Friday, January 12, 2007

Out of the Mouths of Babes...

Just before the turn of the new year, I did this ride from my house. It's about 40 miles, and involves probably 2500-3000 feet of climbing, total (I can't tell exactly because the gmaps pedometer elevation function is non-responsive.) The route involves climbing steep pitches from just above sea level to around 1000 feet twice, in addition to dealing with some fairly good rollers on the ridgeline at the top. It's my secret training weapon -- the best way to get good at hills is to ride hills, and bike races are won and lost on the hills. I attribute all of my success last year to going out and riding up the west hills of Portland at least 3 times per week on my lunch hours.

So, it was good to get back out there. I felt pretty good, not a world beater after all my time off of William Tell, but not bad. I didn't have any trouble getting up to Skyline on Newberry, and had fun on the second ascent up Barnes. I kept reminding myself that this was my January form, and I'd be in fine shape for racing come May if I kept at it.

I was on my way home, feeling encouraged and satisfied with my endeavor, riding on a mixed-use path, when I overtook a fellow in a wheelchair. He looked up at me on my recumbent and exclaimed, "Awh, dude! Get a real bike! Those things don't climb worth shit!"

A man who did not have use of his legs was telling me that I would not be able to climb on my bike, after doing a ride that was expressly designed to go up as many hills as I could in a short amount of time. I think that pretty much sums it all up, don't you?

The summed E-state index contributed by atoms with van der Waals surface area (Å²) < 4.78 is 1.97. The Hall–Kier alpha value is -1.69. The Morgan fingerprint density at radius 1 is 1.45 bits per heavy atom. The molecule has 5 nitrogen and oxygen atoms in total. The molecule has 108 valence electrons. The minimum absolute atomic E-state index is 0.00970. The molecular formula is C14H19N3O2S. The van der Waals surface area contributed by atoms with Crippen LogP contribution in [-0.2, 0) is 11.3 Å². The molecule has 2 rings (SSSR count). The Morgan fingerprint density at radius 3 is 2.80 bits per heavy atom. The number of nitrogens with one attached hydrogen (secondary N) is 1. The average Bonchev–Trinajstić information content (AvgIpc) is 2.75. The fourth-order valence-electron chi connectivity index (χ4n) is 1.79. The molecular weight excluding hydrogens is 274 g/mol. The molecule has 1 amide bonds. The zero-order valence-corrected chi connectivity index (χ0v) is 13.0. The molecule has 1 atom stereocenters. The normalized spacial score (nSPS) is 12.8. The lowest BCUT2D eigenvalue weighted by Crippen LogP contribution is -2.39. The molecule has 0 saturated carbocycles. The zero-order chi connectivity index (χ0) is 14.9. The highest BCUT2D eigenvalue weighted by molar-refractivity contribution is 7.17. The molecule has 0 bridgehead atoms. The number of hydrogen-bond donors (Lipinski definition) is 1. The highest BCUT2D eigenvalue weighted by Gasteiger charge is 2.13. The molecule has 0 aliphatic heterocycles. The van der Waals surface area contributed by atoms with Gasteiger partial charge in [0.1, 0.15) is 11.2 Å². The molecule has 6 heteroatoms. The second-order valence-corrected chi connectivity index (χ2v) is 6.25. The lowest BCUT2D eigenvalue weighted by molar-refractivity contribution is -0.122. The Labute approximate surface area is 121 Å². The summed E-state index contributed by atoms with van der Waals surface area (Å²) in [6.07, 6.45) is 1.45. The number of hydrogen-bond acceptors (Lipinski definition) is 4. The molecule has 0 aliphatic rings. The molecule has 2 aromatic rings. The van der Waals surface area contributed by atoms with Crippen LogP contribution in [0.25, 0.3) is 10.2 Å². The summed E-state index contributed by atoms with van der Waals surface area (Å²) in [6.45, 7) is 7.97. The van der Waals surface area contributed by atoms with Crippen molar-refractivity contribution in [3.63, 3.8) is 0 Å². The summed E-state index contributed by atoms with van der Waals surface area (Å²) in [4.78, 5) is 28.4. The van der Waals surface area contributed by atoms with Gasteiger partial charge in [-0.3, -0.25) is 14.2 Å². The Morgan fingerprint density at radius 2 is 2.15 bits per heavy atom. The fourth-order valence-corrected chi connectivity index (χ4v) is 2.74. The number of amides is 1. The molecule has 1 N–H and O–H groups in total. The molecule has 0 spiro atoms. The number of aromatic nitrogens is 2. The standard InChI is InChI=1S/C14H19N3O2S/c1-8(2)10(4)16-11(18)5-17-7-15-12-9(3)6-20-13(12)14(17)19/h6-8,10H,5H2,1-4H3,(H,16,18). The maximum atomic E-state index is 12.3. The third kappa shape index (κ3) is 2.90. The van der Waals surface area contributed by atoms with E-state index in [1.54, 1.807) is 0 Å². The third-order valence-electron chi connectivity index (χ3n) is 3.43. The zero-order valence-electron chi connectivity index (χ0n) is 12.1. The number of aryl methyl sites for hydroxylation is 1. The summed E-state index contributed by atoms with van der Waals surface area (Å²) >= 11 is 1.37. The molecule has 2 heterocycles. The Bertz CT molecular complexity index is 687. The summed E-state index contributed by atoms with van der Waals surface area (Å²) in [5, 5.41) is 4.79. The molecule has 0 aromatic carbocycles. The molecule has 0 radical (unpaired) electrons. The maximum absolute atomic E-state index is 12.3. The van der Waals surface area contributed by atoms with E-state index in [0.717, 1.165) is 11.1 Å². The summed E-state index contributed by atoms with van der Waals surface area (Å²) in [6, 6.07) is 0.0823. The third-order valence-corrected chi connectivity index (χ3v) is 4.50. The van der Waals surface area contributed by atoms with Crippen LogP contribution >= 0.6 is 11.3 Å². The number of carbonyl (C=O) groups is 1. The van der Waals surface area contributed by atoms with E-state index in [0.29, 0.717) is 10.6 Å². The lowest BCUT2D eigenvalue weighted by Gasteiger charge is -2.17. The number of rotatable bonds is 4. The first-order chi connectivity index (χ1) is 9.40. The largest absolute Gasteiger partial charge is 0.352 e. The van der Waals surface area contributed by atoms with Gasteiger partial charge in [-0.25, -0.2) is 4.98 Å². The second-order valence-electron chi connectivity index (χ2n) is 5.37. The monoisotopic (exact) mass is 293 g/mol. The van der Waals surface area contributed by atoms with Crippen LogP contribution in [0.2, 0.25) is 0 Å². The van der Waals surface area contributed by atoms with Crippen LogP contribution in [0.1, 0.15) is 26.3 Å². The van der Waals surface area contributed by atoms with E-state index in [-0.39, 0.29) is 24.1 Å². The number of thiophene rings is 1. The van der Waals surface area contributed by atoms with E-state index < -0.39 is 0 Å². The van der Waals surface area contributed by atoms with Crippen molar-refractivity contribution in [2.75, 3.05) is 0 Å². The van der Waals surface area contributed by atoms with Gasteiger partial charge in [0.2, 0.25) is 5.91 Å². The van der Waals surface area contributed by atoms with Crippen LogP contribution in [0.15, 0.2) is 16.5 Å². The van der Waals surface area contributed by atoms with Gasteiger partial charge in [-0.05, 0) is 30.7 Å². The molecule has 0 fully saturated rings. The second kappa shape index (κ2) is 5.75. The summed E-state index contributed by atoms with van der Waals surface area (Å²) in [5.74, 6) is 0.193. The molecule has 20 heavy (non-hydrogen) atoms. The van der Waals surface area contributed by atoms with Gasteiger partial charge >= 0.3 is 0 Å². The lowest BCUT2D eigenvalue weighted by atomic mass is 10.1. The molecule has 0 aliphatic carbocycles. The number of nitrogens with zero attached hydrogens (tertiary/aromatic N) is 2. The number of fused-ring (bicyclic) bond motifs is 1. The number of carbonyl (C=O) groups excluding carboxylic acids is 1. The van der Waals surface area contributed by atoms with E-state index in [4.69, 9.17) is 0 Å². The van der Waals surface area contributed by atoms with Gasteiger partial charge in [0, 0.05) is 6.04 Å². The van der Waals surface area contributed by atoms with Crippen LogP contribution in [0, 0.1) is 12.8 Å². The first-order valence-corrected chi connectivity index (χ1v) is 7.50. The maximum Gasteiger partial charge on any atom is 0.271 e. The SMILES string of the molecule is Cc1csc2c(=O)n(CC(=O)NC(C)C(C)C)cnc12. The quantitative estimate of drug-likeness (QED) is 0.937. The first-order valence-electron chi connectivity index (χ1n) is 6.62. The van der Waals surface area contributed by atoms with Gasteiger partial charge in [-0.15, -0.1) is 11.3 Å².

6 Comments:

Blogger Tomas_Quinones said...

Dude! You live just up the street from me on 60th! Wooooooo!

4:50 PM  
Blogger Jyvyn said...

The West Hills are excellent to bike on. It's just you and the hills, sometimes, without too much traffic or stoplights. The road is pretty clean, it's a gorgeous view the entire way though. Last year I got up there probably twice or three times per week. And yeah, that really strengthened my muscles. I don't race, though.

I live on the west side, so it isn't as trecherous or busy. Germantown east of Skyline is scary enough to bike down, but biking up would really hold up traffic.

9:45 PM  
Blogger JDS said...

I'm going to ask the dumb question as a newbie reader of your blog: does OBRA have a recumbent division? What races do you do? Maybe the answers are already in your blog, but I thought I'd take the quick route.... Thanks!

9:25 PM  
Anonymous patrick said...

I don't know what that sums up, exactly, but it's a great story!

12:21 PM  
Blogger Michael said...

Thanks for reading, everyone! Glad you liked the story. Sorry to not respond earlier; I've been without web access due to the snowstorm.

jds -- Not a dumb question at all. OBRA does not have a recumbent division. But they generally let recumbent riders participate in time trials, because they are not mass-start events. The Vancouver bike club has a weekly time-trial during the summer that is also quite welcoming.

For recumbent riders in Portland, there are 2 main recumbent-specific races if you want to go beyond just time trials: the Wasco Wild West 75, out in The Dalles in early May, and the Human Power Challenge at PIR on Memorial Day weekend. The former is a 75 mile open road race, and the latter is a 3-day, multi-event race on the indy car track in north Portland.

Finally, the UMCA (Ultra Marathon Cycling Association) has been quite hospitable to recumbent riders. I did the Furnace Creek 508 solo last year, and have done Race Across Oregon as part of a relay team for the past 2 years. This year, I hope to do RAO solo, in addition to maybe doing the Ring of Fire 24 hour race.

Hope to see you out there!

1:45 PM  
Anonymous Paul said...

Michael:
Have you checked out Bikely http://www.bikely.com/ ?

It looks like it would be a great place to add some of your routes and there's a few Portland rides showing up on it as well.

Paul
P.S. Thanks again for the Hood to Coast ideas!

7:51 AM  

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